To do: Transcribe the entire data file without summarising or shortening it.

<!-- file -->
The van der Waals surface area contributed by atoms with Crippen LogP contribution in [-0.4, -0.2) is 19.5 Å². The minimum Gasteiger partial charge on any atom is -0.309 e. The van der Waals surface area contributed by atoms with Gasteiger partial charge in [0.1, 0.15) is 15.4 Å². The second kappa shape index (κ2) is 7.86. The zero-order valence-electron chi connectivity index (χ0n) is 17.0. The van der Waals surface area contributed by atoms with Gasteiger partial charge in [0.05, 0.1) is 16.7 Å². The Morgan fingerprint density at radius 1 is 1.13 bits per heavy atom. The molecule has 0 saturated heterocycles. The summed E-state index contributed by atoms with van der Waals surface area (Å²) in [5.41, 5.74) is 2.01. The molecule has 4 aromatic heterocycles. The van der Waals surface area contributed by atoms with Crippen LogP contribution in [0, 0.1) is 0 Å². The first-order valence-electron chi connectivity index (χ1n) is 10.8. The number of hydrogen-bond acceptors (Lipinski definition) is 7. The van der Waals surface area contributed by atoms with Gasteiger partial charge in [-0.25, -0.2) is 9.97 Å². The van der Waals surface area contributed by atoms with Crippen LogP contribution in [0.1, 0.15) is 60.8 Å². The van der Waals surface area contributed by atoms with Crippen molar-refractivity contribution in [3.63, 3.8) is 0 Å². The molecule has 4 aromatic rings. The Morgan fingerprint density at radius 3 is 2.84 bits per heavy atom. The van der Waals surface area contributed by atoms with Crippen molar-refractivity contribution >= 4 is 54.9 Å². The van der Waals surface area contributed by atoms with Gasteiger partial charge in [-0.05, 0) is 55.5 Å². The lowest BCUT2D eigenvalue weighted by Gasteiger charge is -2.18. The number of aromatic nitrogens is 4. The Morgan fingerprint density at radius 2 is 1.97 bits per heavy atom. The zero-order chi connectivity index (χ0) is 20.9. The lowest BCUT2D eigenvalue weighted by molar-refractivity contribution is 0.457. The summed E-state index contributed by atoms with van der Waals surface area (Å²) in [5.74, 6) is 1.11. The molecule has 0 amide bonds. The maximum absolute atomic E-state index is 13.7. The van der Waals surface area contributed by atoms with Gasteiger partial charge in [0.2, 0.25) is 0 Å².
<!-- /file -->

The van der Waals surface area contributed by atoms with Crippen LogP contribution in [-0.4, -0.2) is 19.5 Å². The minimum Gasteiger partial charge on any atom is -0.309 e. The van der Waals surface area contributed by atoms with Gasteiger partial charge in [0.1, 0.15) is 15.4 Å². The second kappa shape index (κ2) is 7.86. The zero-order valence-electron chi connectivity index (χ0n) is 17.0. The van der Waals surface area contributed by atoms with Gasteiger partial charge in [0.05, 0.1) is 16.7 Å². The Morgan fingerprint density at radius 1 is 1.13 bits per heavy atom. The molecule has 0 saturated heterocycles. The summed E-state index contributed by atoms with van der Waals surface area (Å²) in [5.41, 5.74) is 2.01. The molecule has 4 aromatic heterocycles. The van der Waals surface area contributed by atoms with Crippen LogP contribution in [0, 0.1) is 0 Å². The first-order valence-electron chi connectivity index (χ1n) is 10.8. The number of hydrogen-bond acceptors (Lipinski definition) is 7. The van der Waals surface area contributed by atoms with Gasteiger partial charge in [-0.25, -0.2) is 9.97 Å². The van der Waals surface area contributed by atoms with Crippen LogP contribution in [0.1, 0.15) is 60.8 Å². The van der Waals surface area contributed by atoms with Crippen molar-refractivity contribution in [3.63, 3.8) is 0 Å². The molecule has 4 aromatic rings. The Morgan fingerprint density at radius 3 is 2.84 bits per heavy atom. The van der Waals surface area contributed by atoms with Crippen molar-refractivity contribution >= 4 is 54.9 Å². The van der Waals surface area contributed by atoms with Gasteiger partial charge in [-0.05, 0) is 55.5 Å². The lowest BCUT2D eigenvalue weighted by Gasteiger charge is -2.18. The number of aromatic nitrogens is 4. The Morgan fingerprint density at radius 2 is 1.97 bits per heavy atom. The zero-order chi connectivity index (χ0) is 20.9. The lowest BCUT2D eigenvalue weighted by molar-refractivity contribution is 0.457. The summed E-state index contributed by atoms with van der Waals surface area (Å²) in [5.74, 6) is 1.11. The molecule has 0 amide bonds. The maximum absolute atomic E-state index is 13.7. The van der Waals surface area contributed by atoms with Gasteiger partial charge in [0.2, 0.25) is 0 Å².